2019 bans. The near-complete ban on abortions was passed in the form of a “trigger” law, and took effect when the U.S. Supreme Court overturned Roe v. Wade.   

Legal battle to come: The courts have yet to rule on the merits of the challenge to the abortion bans, and abortion rights groups said they will continue to fight. 

  • “Make no mistake: abortion bans result in tragic health outcomes and are a form of control over our bodies. Despite this setback, the fight continues,” Planned Parenthood Federation of America, the American Civil Liberties Union (ACLU) and the ACLU of Kentucky said in a statement. 
  • “We will proceed with our case to restore and protect reproductive freedom in Kentucky. Politicians and the government should never have the authority to force a person to remain pregnant against their will,” the groups said. 

Ballot: But oral arguments aren’t scheduled until Nov. 15, which is after the general election. Voters will decide on a ballot measure asking if the state’s constitution should be amended to remove any abortion protections.  

Read more here. 


Federal authorities are investigating a “fast-moving” E. coli outbreak that was identified in Ohio and Michigan, with nearly 30 people infected by the bacteria from an unknown source.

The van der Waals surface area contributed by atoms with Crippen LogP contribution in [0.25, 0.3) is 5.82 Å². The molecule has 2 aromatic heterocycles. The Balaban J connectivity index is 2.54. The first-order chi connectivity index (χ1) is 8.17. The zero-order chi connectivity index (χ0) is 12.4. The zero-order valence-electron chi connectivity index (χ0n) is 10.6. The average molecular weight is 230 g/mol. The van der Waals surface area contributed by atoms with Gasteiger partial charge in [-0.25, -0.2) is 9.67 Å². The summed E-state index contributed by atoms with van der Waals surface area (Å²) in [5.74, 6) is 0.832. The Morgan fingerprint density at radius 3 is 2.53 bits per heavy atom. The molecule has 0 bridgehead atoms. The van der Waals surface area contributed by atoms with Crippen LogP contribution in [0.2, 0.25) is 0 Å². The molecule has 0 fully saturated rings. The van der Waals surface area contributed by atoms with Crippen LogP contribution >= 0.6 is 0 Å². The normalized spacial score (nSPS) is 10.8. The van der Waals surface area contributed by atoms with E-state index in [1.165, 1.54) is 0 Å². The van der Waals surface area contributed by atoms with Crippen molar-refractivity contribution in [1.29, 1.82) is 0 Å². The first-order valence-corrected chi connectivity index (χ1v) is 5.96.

The Centers for Disease Control and Prevention (CDC) has so far identified
29 people who have become ill due to E. coli infections. Nine of those have been hospitalized due to their illnesses, while no deaths have been reported. The first infection occurred late in July. 

The ages of those infected range from 6 to 91. 

Tracking in progress: The CDC said it is utilizing the PulseNet system in its investigation. PulseNet compares the “DNA fingerprints” of bacteria from affected patients to identify clusters of disease. Whole genome sequencing that has been performed indicates that the bacteria collected so far from affected patients are closely related. 

The true number of people who are affected is likely higher, the CDC acknowledged, and there may be more cases in other states.